For more than a century, the small monastic community on the tiny island had been laboring faithfully to copy and preserve classical and biblical texts that few in Europe even knew existed. It wasn't an easy life. The monks lived and worked in beehive-like stone structures with few creature comforts. But their art has been called the work of angels.

Image detail from Gospel of Luke Book of Kells Source

 The Book of Kells was to be their masterwork: the four Gospels of the Christian faith laid lovingly onto the page in Latin and brought to life by the best and most colorful art of the age. For the monks who labored over every figure, it wasn't simply a book. It was the Word of God made manifest, and a devout and passionate prayer offered to the Word's source. "
Four evangelists clockwise from top left : Matthew, Mark, John and Luke Source

 Click here for partially enlarged image of Matthew and Mark

 The origin of these zoomorphic symbols of the evangelists is from an interpretation of the early Church concerning the mention of the four beasts in the Prophet Ezekiel - Read it here and in the Book of Revelation here.

 Taken together they represent Christ’s four faceted relation to the world.

  • "Matthew, the winged man. Matthew's gospel starts with Jesus' genealogy from Abraham; it represents Jesus' Incarnation, and Christ's human nature.
  • Mark, the winged lion – a figure of courage and monarchy. John the Baptist the fore-runner of Christ preaches "like a lion roaring" at the beginning of his Gospel. Some authors say it represents Jesus' Resurrection because lions were believed to sleep with open eyes, a comparison with Christ in the tomb, and Christ as king.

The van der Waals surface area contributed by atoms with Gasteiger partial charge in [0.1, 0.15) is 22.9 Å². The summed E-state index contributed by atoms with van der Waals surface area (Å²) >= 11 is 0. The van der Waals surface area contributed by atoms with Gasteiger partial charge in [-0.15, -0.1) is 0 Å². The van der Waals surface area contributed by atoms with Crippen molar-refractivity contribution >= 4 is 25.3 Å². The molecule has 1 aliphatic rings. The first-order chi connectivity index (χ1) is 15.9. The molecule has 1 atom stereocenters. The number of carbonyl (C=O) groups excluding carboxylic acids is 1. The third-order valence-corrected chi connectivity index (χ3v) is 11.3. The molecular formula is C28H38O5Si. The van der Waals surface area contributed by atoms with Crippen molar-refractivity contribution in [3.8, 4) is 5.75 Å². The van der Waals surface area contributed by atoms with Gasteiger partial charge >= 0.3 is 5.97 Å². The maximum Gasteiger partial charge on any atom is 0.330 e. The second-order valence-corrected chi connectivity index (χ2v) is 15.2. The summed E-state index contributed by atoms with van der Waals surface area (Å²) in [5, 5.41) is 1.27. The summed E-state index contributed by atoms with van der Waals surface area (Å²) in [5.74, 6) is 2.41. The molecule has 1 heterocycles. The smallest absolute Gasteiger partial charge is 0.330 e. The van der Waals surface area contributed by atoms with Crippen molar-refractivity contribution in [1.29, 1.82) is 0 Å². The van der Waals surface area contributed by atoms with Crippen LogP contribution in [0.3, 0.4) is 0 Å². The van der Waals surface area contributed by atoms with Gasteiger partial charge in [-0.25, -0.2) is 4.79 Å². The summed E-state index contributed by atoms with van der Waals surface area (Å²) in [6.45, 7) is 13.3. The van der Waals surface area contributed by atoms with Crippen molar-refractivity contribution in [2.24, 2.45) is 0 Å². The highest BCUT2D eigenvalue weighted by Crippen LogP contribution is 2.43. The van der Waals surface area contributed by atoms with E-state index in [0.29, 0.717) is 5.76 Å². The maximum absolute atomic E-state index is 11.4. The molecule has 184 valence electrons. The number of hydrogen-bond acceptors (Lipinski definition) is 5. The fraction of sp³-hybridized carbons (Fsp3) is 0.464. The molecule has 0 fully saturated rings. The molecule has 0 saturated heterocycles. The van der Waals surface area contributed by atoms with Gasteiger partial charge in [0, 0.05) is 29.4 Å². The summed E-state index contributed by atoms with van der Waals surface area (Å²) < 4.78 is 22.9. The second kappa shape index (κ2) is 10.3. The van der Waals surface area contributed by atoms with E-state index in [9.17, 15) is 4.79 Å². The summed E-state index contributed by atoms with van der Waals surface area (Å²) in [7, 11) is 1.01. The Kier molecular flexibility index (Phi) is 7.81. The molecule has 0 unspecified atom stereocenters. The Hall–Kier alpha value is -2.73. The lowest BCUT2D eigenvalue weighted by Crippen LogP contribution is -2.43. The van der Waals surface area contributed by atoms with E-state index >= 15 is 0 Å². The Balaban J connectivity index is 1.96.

• Luke, the winged ox or bull – a figure of sacrifice, service and strength. Luke's account begins with the duties of Zacharias in the temple; it represents Jesus' sacrifice in His Passion and Crucifixion, as well as Christ being High priest and also represents Mary's obedience.
  • John, the eagle – a figure of the sky, and believed to be able to look straight into the sun. John starts with an eternal overview of Jesus the Logos and goes on to describe many things with a "higher" level than the other three synoptic gospels; it represents Jesus' Ascension, and Christ's divine nature." 
Source Wikipedia
Click here for a great site dealing with the artistic symbols used by artists through the centuries to depict the four evangelists.
Portrait of St John  Book of Kells Image source

Pages of the text and drawings are shared in the videos and the narrator explains why so many experts believe The Book of Kells is such an incredibly rare and valuable work of Irish art.

Music by Michael McGlynn and performed by Anuna
Part One

Part  Two

Part Three

Part Four

Part Five

Part Six

Part Seven